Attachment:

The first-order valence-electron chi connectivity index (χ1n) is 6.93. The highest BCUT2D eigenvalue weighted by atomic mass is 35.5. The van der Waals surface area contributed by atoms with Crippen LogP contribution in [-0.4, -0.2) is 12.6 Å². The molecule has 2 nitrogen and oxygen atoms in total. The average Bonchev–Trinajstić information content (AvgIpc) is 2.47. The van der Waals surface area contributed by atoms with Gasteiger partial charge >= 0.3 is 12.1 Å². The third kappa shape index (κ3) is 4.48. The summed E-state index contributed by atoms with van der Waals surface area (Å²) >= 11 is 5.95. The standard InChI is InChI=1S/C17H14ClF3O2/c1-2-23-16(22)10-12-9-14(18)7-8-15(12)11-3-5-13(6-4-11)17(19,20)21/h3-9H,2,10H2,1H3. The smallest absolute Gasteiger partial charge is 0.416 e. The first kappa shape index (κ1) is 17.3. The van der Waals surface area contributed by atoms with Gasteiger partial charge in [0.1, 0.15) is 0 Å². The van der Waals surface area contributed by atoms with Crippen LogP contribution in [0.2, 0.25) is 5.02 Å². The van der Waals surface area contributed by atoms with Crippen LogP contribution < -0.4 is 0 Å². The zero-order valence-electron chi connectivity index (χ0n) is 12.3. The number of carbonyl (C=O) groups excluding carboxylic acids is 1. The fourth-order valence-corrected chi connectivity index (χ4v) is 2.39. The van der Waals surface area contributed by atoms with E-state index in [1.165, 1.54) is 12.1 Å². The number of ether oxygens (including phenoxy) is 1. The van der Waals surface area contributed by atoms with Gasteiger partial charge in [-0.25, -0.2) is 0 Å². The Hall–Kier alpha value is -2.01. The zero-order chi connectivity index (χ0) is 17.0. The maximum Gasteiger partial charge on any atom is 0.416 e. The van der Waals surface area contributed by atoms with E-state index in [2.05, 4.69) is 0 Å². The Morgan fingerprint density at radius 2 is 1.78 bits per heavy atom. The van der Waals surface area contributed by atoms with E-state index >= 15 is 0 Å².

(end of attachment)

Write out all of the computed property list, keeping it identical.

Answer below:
The first-order valence-electron chi connectivity index (χ1n) is 6.93. The highest BCUT2D eigenvalue weighted by atomic mass is 35.5. The van der Waals surface area contributed by atoms with Crippen LogP contribution in [-0.4, -0.2) is 12.6 Å². The molecule has 2 nitrogen and oxygen atoms in total. The average Bonchev–Trinajstić information content (AvgIpc) is 2.47. The van der Waals surface area contributed by atoms with Gasteiger partial charge >= 0.3 is 12.1 Å². The third kappa shape index (κ3) is 4.48. The summed E-state index contributed by atoms with van der Waals surface area (Å²) >= 11 is 5.95. The standard InChI is InChI=1S/C17H14ClF3O2/c1-2-23-16(22)10-12-9-14(18)7-8-15(12)11-3-5-13(6-4-11)17(19,20)21/h3-9H,2,10H2,1H3. The smallest absolute Gasteiger partial charge is 0.416 e. The first kappa shape index (κ1) is 17.3. The van der Waals surface area contributed by atoms with Gasteiger partial charge in [0.1, 0.15) is 0 Å². The van der Waals surface area contributed by atoms with Crippen LogP contribution in [0.2, 0.25) is 5.02 Å². The van der Waals surface area contributed by atoms with Crippen LogP contribution < -0.4 is 0 Å². The zero-order valence-electron chi connectivity index (χ0n) is 12.3. The number of carbonyl (C=O) groups excluding carboxylic acids is 1. The fourth-order valence-corrected chi connectivity index (χ4v) is 2.39. The van der Waals surface area contributed by atoms with E-state index in [1.165, 1.54) is 12.1 Å². The number of ether oxygens (including phenoxy) is 1. The van der Waals surface area contributed by atoms with Gasteiger partial charge in [-0.25, -0.2) is 0 Å². The Hall–Kier alpha value is -2.01. The zero-order chi connectivity index (χ0) is 17.0. The maximum Gasteiger partial charge on any atom is 0.416 e. The van der Waals surface area contributed by atoms with E-state index in [2.05, 4.69) is 0 Å². The Morgan fingerprint density at radius 2 is 1.78 bits per heavy atom. The van der Waals surface area contributed by atoms with E-state index >= 15 is 0 Å².